- Bill Poupis
If you’ve worked as an environmental/geotechnical consultant long enough, you understand how quickly a problem on a project site can snowball and impact your budget and timelines. Equipment breakdowns, in particular, can provide a special kind of frustration. The unfortunate truth is breakdowns happen, and they don’t happen while rigs are sitting motionless in a yard between projects. However, if you are working with the right contractor, they will have strategies to prevent breakdowns in the first place, as well as a plan to minimize their impact when they occur.
In this blog post we’ll cover what you should look for, but in my webinar next month, “Critical Discussions to Have Before You Start Drilling,” I’ll be joined by Cascade’s Sr. Vice President of EHS, Michael Gentry, and our Fleet & Maintenance Director, Ken Allen, as we discuss the many components you need to maintain a project site that is both safe and efficient.
Good contractors have preventative maintenance programs. Before signing them on, it’s vital you determine not only if they have such a program in place, but if they’ve also staffed it with qualified mechanics and technicians who can carry it out. Ask your contractor for a copy of their vehicle maintenance checklist before mobilizing to your project—it should give you a good idea of how thorough and detailed they are about their equipment.
Pre-trip inspections by the field crews are another critical measure to ensure proper functioning of the equipment once it's on your project site. Any concerns should be discovered and brought up to mechanics for resolution beforehand, and equipment should not leave the shop until everything has been addressed.
Remember, equipment should be functional when it leaves for the job site.
Preventative maintenance doesn’t stop when the equipment leaves the shop. For example, one of the most important things a drill crew should be doing is greasing their rig. The rule of thumb is to grease at noon and again at the end of the day. Actions like these take very little time, especially when the alternative may be the entire site grinding to a halt due to non-operational equipment.
Despite the best preventative maintenance efforts, however, breakdowns can still occur. Your contractor should have a plan in place, and you should know the following:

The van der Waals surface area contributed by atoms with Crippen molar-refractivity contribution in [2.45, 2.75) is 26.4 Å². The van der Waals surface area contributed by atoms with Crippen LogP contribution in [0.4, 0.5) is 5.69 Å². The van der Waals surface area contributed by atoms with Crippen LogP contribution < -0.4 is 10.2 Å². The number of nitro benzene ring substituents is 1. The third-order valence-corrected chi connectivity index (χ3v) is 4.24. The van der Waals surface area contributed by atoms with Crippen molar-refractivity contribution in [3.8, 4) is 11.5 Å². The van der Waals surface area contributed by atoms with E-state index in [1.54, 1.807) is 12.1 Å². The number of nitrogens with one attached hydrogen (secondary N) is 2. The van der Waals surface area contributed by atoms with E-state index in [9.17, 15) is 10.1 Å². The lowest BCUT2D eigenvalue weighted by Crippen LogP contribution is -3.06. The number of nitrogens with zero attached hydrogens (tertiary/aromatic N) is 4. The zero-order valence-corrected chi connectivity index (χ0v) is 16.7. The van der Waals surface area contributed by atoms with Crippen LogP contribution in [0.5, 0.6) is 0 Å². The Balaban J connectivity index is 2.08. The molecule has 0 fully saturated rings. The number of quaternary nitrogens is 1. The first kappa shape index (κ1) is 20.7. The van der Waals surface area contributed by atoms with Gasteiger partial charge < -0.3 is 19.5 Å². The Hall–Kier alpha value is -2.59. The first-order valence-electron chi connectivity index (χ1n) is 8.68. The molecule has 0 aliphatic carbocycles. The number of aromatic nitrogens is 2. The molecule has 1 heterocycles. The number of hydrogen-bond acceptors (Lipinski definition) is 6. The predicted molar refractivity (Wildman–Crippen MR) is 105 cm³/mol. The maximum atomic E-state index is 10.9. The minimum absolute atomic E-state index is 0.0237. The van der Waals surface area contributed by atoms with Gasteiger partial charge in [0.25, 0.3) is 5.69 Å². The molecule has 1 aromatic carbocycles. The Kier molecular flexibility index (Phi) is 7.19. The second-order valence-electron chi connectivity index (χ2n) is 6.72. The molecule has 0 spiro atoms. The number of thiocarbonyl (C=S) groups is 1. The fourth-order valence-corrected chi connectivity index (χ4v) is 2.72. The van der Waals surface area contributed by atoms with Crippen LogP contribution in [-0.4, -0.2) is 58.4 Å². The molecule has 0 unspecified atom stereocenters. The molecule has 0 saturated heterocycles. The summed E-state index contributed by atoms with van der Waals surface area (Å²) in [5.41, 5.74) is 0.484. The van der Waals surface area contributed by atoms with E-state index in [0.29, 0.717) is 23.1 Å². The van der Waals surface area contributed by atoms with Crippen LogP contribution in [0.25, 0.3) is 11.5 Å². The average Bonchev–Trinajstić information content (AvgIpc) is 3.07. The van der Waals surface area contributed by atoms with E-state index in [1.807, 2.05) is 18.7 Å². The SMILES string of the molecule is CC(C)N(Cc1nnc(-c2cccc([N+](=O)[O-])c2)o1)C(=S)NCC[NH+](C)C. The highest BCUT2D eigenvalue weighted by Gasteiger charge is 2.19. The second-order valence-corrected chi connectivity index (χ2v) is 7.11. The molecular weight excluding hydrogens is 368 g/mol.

1. Are mechanics available to fix the problem on site?
2. Can replacement equipment be sent to the job site the same day?
3. Is the crew capable to fix the problem?
4. Will you get the support you need from the contractor’s project and operations managers?
One of the benefits of working with larger contractors (like Cascade) is that they have larger fleets and can often bring in another rig on short notice to get your project up and running again. Smaller organizations may not have that option.
Whoever you work with, it’s important to know your contractor won’t shut down your project because of equipment failures. Always make sure they have a Plan B in place.
As your drilling contractor prepares to leave at the end of their portion of your project, continue to pay attention to how they manage their equipment.
If the equipment was damaged during the project, how did they repair it—a permanent fix or was it a triage solution?
You want to be certain equipment was repaired correctly, as that rig is headed out to another job site soon and someone (even if it isn’t you) may suffer additional breakdowns if it wasn’t. If triage took place, ask your contractor if new equipment is their next step or what they plan to do to reduce the risk of additional breakdowns.
Like I said at the beginning of this blog post, breakdowns happen to everyone, but you can dramatically lessen the impact to your project budget and timeline if you work with an experienced drilling contractor that has a preventative maintenance program, a plan in place in case of breakdown, and is committed to proper equipment repairs.
If you are interested in learning more about how to ensure a safe and efficient project site, register for my upcoming webinar, "Critical Discussions to Have Before You Start Drilling."